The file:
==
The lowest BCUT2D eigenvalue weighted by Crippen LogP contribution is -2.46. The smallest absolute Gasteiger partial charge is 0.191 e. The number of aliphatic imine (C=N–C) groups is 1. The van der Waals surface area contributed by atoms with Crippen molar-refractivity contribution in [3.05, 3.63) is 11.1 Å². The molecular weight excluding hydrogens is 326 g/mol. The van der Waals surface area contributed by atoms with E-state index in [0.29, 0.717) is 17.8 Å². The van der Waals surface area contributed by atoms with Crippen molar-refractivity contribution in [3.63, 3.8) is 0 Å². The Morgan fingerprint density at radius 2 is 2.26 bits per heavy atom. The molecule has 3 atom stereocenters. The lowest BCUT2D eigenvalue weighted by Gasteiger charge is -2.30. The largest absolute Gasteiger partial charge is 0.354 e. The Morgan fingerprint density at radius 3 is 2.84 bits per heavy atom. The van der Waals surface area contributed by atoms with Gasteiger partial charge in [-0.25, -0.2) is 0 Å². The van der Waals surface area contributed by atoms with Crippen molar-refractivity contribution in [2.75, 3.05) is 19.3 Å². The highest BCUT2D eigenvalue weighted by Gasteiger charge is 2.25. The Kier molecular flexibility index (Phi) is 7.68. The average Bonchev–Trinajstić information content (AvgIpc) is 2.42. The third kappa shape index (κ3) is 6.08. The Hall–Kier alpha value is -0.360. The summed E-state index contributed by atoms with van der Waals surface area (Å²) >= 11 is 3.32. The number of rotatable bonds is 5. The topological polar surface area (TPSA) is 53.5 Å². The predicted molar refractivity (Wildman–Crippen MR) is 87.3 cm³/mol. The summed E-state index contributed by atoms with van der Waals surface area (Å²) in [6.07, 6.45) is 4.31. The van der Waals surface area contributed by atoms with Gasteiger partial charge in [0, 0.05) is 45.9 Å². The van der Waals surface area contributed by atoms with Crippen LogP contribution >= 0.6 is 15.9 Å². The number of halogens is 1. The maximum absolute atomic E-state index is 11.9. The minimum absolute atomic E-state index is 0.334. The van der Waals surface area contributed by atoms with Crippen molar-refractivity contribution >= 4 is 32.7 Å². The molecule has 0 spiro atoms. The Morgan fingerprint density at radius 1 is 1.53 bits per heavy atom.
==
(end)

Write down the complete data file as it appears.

The lowest BCUT2D eigenvalue weighted by Crippen LogP contribution is -2.46. The smallest absolute Gasteiger partial charge is 0.191 e. The number of aliphatic imine (C=N–C) groups is 1. The van der Waals surface area contributed by atoms with Crippen molar-refractivity contribution in [3.05, 3.63) is 11.1 Å². The molecular weight excluding hydrogens is 326 g/mol. The van der Waals surface area contributed by atoms with E-state index in [0.29, 0.717) is 17.8 Å². The van der Waals surface area contributed by atoms with Crippen molar-refractivity contribution in [3.63, 3.8) is 0 Å². The Morgan fingerprint density at radius 2 is 2.26 bits per heavy atom. The molecule has 3 atom stereocenters. The lowest BCUT2D eigenvalue weighted by Gasteiger charge is -2.30. The largest absolute Gasteiger partial charge is 0.354 e. The Morgan fingerprint density at radius 3 is 2.84 bits per heavy atom. The van der Waals surface area contributed by atoms with Gasteiger partial charge in [-0.25, -0.2) is 0 Å². The van der Waals surface area contributed by atoms with Crippen molar-refractivity contribution in [2.75, 3.05) is 19.3 Å². The highest BCUT2D eigenvalue weighted by Gasteiger charge is 2.25. The Kier molecular flexibility index (Phi) is 7.68. The average Bonchev–Trinajstić information content (AvgIpc) is 2.42. The third kappa shape index (κ3) is 6.08. The Hall–Kier alpha value is -0.360. The summed E-state index contributed by atoms with van der Waals surface area (Å²) >= 11 is 3.32. The number of rotatable bonds is 5. The topological polar surface area (TPSA) is 53.5 Å². The predicted molar refractivity (Wildman–Crippen MR) is 87.3 cm³/mol. The summed E-state index contributed by atoms with van der Waals surface area (Å²) in [6.07, 6.45) is 4.31. The van der Waals surface area contributed by atoms with Gasteiger partial charge in [0, 0.05) is 45.9 Å². The van der Waals surface area contributed by atoms with Crippen LogP contribution >= 0.6 is 15.9 Å². The number of halogens is 1. The maximum absolute atomic E-state index is 11.9. The minimum absolute atomic E-state index is 0.334. The van der Waals surface area contributed by atoms with Crippen molar-refractivity contribution >= 4 is 32.7 Å². The molecule has 0 spiro atoms. The Morgan fingerprint density at radius 1 is 1.53 bits per heavy atom.